By: Garlan VanHook
In 2015, the EPA adopted burdensome standards for fuel producers to attain in order to reach compliance credit requirements for the years 2006-2022.[i] Thus, the EPA’s renewable fuel volume requirement may prove to be too strenuous on fuel producers and the United States economy in the coming years. The original statutory requirements for producers, as an aggregate, are to blend a minimum of 20.5 billion gallons of biofuel into the fuel supply in 2015 and 22.25 billion gallons in 2016.[ii] However, with potentially negative economic effects, the EPA has proposed to reduce these standards.[iii] The EPA’s proposed reduction is too drastic and does not follow the original intent for passing this regulation.
Fuel producers attempted to challenge the EPA blending volume requirements under the statute in Monroe Energy.[iv] The D.C. Court of Appeals determined that the EPA did not abuse its discretion in setting the standards, and that the standards were reasonable estimates of what could be produced and consumed.[v] This conclusion was reached, even though the EPA acknowledged that the demand would be 1.4 billion gallons less than the blending standard minimums, but that difference would be made up in the following year through credits.[vi]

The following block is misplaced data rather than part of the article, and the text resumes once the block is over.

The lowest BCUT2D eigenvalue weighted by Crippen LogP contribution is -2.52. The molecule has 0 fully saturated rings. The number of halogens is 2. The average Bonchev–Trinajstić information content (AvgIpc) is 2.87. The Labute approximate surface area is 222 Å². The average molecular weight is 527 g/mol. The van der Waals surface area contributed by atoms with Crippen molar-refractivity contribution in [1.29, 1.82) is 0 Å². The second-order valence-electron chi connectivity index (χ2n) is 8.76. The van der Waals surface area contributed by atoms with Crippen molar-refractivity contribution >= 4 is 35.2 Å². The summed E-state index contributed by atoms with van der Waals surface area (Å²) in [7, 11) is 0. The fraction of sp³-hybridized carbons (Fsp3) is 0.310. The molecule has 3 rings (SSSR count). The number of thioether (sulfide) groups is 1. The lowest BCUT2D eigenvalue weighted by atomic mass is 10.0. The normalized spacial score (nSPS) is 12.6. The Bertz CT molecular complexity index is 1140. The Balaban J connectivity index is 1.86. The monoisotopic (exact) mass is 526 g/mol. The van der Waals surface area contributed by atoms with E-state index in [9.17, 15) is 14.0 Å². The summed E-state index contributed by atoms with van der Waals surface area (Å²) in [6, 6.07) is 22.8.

After litigation failed, the fuel producers found success earlier this year by influencing the EPA to introduce an amendment to the standards.[vii] The amendment reduces the aggregate biofuel blend minimums to a more economically reasonable amount.[viii] The new EPA proposed rule (RIN 2060-AS2) reduces the standards mentioned above to 16.3 billion and 17.4 billion in the years 2015 and 2016 respectively.[ix] The deadline for accepting or denying the proposal that will reduce the fuel blending volume minimums is November 30, 2015.[x]
The EPA probably conceded due to potential economic dangers of continuing the original standards. In this case, if the current production blending standards are continued, rejecting the new proposed rule, the only way producers will be able to meet their standard is to reduce the overall production of fuel.[xi] Some studies suggest that this reduction could be as much as thirty percent.[xii] Basic economics principles applied to this estimate indicate that if supply drops by thirty percent, while the demand remains the same, there will be significant increases in the price for the market to reach equilibrium.[xiii] A 2012 study estimated this economic cost to the United States Gross Domestic Product could have negative implications of $770 billion in 2015.[xiv] This shocking estimate, is most likely based on increased transportation costs that affect almost every aspect of the U.S. economy.[xv]